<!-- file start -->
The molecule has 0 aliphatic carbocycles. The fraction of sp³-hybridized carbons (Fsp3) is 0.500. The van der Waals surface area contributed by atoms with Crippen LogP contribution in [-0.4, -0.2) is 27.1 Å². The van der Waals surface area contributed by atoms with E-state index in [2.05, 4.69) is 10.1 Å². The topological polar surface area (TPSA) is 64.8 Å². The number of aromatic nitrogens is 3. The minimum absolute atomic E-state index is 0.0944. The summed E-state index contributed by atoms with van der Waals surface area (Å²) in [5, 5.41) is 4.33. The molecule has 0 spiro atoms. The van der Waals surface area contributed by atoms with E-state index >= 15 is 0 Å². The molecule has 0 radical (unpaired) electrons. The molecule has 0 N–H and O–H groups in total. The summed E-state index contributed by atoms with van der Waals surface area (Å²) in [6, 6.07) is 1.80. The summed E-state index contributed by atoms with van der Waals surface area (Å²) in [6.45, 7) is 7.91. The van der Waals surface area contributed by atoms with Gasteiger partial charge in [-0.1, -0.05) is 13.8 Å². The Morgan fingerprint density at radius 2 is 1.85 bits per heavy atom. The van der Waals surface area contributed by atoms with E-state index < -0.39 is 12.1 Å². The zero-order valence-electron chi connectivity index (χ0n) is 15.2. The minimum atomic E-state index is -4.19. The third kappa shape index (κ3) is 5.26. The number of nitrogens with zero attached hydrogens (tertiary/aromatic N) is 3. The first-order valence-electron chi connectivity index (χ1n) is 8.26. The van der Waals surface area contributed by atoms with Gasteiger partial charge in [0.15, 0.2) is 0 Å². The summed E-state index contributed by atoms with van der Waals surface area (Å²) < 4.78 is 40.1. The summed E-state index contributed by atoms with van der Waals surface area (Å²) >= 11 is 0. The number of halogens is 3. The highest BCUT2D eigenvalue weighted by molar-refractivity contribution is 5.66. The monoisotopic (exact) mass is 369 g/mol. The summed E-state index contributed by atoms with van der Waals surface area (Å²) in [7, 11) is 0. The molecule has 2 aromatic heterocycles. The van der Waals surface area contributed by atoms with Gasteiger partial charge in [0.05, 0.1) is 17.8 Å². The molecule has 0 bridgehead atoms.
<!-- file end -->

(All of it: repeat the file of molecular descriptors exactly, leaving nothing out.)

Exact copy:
The molecule has 0 aliphatic carbocycles. The fraction of sp³-hybridized carbons (Fsp3) is 0.500. The van der Waals surface area contributed by atoms with Crippen LogP contribution in [-0.4, -0.2) is 27.1 Å². The van der Waals surface area contributed by atoms with E-state index in [2.05, 4.69) is 10.1 Å². The topological polar surface area (TPSA) is 64.8 Å². The number of aromatic nitrogens is 3. The minimum absolute atomic E-state index is 0.0944. The summed E-state index contributed by atoms with van der Waals surface area (Å²) in [5, 5.41) is 4.33. The molecule has 0 spiro atoms. The van der Waals surface area contributed by atoms with E-state index >= 15 is 0 Å². The molecule has 0 radical (unpaired) electrons. The molecule has 0 N–H and O–H groups in total. The summed E-state index contributed by atoms with van der Waals surface area (Å²) in [6, 6.07) is 1.80. The summed E-state index contributed by atoms with van der Waals surface area (Å²) in [6.45, 7) is 7.91. The van der Waals surface area contributed by atoms with Gasteiger partial charge in [-0.1, -0.05) is 13.8 Å². The Morgan fingerprint density at radius 2 is 1.85 bits per heavy atom. The van der Waals surface area contributed by atoms with E-state index < -0.39 is 12.1 Å². The zero-order valence-electron chi connectivity index (χ0n) is 15.2. The minimum atomic E-state index is -4.19. The third kappa shape index (κ3) is 5.26. The number of nitrogens with zero attached hydrogens (tertiary/aromatic N) is 3. The first-order valence-electron chi connectivity index (χ1n) is 8.26. The van der Waals surface area contributed by atoms with Gasteiger partial charge in [0.15, 0.2) is 0 Å². The summed E-state index contributed by atoms with van der Waals surface area (Å²) < 4.78 is 40.1. The summed E-state index contributed by atoms with van der Waals surface area (Å²) >= 11 is 0. The number of halogens is 3. The highest BCUT2D eigenvalue weighted by molar-refractivity contribution is 5.66. The monoisotopic (exact) mass is 369 g/mol. The summed E-state index contributed by atoms with van der Waals surface area (Å²) in [7, 11) is 0. The molecule has 2 aromatic heterocycles. The van der Waals surface area contributed by atoms with Gasteiger partial charge in [0.05, 0.1) is 17.8 Å². The molecule has 0 bridgehead atoms.